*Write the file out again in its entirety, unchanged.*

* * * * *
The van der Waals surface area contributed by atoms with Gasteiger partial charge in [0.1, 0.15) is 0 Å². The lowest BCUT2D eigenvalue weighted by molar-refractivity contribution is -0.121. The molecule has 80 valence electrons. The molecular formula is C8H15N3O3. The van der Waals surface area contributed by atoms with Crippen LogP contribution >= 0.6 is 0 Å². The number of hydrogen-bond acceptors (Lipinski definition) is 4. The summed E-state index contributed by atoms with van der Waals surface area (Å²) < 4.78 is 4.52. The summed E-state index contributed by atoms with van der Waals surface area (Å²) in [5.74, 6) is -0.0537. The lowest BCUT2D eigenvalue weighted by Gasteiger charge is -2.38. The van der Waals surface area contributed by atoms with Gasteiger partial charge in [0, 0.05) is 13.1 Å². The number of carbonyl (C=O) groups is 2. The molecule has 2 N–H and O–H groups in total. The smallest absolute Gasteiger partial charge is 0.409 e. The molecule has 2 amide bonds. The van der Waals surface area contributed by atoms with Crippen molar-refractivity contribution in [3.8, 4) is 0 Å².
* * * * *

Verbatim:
The van der Waals surface area contributed by atoms with Gasteiger partial charge in [0.1, 0.15) is 0 Å². The lowest BCUT2D eigenvalue weighted by molar-refractivity contribution is -0.121. The molecule has 80 valence electrons. The molecular formula is C8H15N3O3. The van der Waals surface area contributed by atoms with Crippen LogP contribution >= 0.6 is 0 Å². The number of hydrogen-bond acceptors (Lipinski definition) is 4. The summed E-state index contributed by atoms with van der Waals surface area (Å²) < 4.78 is 4.52. The summed E-state index contributed by atoms with van der Waals surface area (Å²) in [5.74, 6) is -0.0537. The lowest BCUT2D eigenvalue weighted by Gasteiger charge is -2.38. The van der Waals surface area contributed by atoms with Gasteiger partial charge in [0, 0.05) is 13.1 Å². The number of carbonyl (C=O) groups is 2. The molecule has 2 N–H and O–H groups in total. The smallest absolute Gasteiger partial charge is 0.409 e. The molecule has 2 amide bonds. The van der Waals surface area contributed by atoms with Crippen molar-refractivity contribution in [3.8, 4) is 0 Å².